Why does parasitic capacitance influence high frequency Dc-Dc switching?

From my understanding, Dc-Dc switching means turning something between 0 and some Dc voltage value. In doing that fast enough we obtain an equivalent Dc voltage value (pwm principle).

When talking about capacitor impedance, the relations is:

In example in the image below, if we imagine that the voltage source is switching DC power source, instead of a sinus, that gives a signal as one on the image below:

In that scenario, a current would never flow.

Doesn't that imply that the impedance of the capacitor is always infinite regardless of the frequency of switching?

If that is true, what does the suggestions not to do Buck-Boost circuits on breadboards?

• You use the words switching frequency doesn't that give you a hint? A simple analysis or basic research would show that any switched pulse is made up from a dc component plus ac component with lots of harmonics. – JIm Dearden Sep 23 '16 at 16:43

In that scenario, a current would never flow.

Of course current flows through a capacitor each time the pulse rises and falls. For a capacitor Q=CV and differentiating on both sides to obtain current we find that: -

I = C dv/dt because dq/dt = current.

In other words when the voltage edge is sharp (high dV/dt) the current can be very large if not limited by some series resistance or an inductor.

It is for this reason that the current into a capacitor from a sine wave voltage source is shifted by 90 degrees into a cosine wave - it's all down to the maths behind differentiation of voltage (dv/dt).

• Fair, I oversimplified that for current flow there has to be a energy loss in the source over time. – TheMeaningfulEngineer Sep 23 '16 at 16:57

It is important to realize that the square wave pulse you put a figure on actually has a number of different frequencies in it.

This shows the first few terms of the Fourier series of a square wave. As you keep adding terms (which are each higher and higher in frequency), you get a better and better approximation to a square wave.

The series can be written down as:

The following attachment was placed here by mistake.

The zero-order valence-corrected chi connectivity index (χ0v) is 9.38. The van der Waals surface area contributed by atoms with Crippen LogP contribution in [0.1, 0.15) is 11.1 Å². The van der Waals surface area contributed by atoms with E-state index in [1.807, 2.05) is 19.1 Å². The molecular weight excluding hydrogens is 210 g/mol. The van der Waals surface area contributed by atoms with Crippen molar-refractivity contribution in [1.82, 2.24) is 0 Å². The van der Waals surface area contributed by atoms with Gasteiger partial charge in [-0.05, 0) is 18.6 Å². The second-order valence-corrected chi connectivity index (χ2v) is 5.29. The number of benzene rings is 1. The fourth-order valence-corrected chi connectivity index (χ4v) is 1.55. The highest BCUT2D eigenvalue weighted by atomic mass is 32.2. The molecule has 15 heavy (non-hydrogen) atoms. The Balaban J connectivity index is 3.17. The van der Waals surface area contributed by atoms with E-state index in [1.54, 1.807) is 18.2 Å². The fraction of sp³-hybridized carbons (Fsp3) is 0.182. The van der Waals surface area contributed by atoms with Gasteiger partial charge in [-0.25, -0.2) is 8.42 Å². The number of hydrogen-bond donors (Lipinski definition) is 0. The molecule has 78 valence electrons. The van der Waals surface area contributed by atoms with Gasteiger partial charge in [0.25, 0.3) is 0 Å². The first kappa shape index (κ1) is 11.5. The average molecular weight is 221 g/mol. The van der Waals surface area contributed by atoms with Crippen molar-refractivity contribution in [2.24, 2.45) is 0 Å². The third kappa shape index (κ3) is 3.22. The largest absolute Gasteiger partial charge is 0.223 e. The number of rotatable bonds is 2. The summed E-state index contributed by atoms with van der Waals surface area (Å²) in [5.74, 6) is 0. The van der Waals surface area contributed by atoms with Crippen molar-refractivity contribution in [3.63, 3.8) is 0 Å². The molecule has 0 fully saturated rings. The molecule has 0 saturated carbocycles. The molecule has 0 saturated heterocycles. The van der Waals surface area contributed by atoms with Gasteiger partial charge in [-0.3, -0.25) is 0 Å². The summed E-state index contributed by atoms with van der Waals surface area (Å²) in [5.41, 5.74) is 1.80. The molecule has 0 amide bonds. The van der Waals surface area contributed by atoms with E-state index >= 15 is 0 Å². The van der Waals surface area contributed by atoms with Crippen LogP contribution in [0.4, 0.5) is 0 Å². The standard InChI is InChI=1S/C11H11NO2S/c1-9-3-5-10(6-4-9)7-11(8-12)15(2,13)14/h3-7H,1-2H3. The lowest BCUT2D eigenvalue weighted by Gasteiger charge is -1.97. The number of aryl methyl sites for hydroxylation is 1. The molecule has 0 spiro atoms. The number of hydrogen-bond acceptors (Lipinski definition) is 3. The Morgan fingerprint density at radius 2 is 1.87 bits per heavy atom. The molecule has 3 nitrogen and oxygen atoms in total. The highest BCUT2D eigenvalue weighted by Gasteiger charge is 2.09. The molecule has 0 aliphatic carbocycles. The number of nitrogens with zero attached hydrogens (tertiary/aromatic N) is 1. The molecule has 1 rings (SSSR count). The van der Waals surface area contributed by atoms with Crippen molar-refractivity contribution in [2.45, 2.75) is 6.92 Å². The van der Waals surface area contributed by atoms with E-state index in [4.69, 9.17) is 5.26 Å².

$$f(x) = \frac{4}{\pi} \sum_{n=1} \frac{1}{2n-1} \sin\left(\frac{(2n-1) \pi x}{L}\right)$$

(from here)

So, when a capacitor is being driven by a square wave, the impedance acts (mostly) independently on each of these different sine waves.

At high frequency, any stray capacitance or inductance (which is also pretty big in breadboards) acts on the waveforms. For some of these frequencies, the combination can cause ringing (when you create resonant circuits with the capacitances and inductances). A capacitor followed by a resistor to ground also looks like a differentiator, creating current spikes where the voltage changes suddenly. All these things can cause problems, making breadboard SMPSs hard to get right (though I have gotten a very noisy one working with some lower frequency controllers).

• The square I gave as an example never changes direction (goes to negative). That is the point of the confusion – TheMeaningfulEngineer Sep 24 '16 at 2:18
• @Alan: Voltage is a relative thing. You can set the voltage to be zero wherever you want. – Andrew Spott Sep 24 '16 at 4:59

Current does flow due to parasitic C as Andy and Andrew have covered.This effect is generally bad because on an orthodox hard switched PWM convertor it means power loss because the capacative energy is not recovered .This equates to extra losses that are proportional to frequency that are often lumped in to Total Switching Losses.The peaky wave shapes of these capacitive currents leads to EMC issues . The parasitic inductance of the PCB traces and the leads can and does lead to ringing which if not damped can give peaks in your radiated EMC plot .Generally speaking the capacitance of mosfets , diodes and coils totals to more than the PCB capacitance .Schemes that utilise this capacitance are more efficient and are quieter .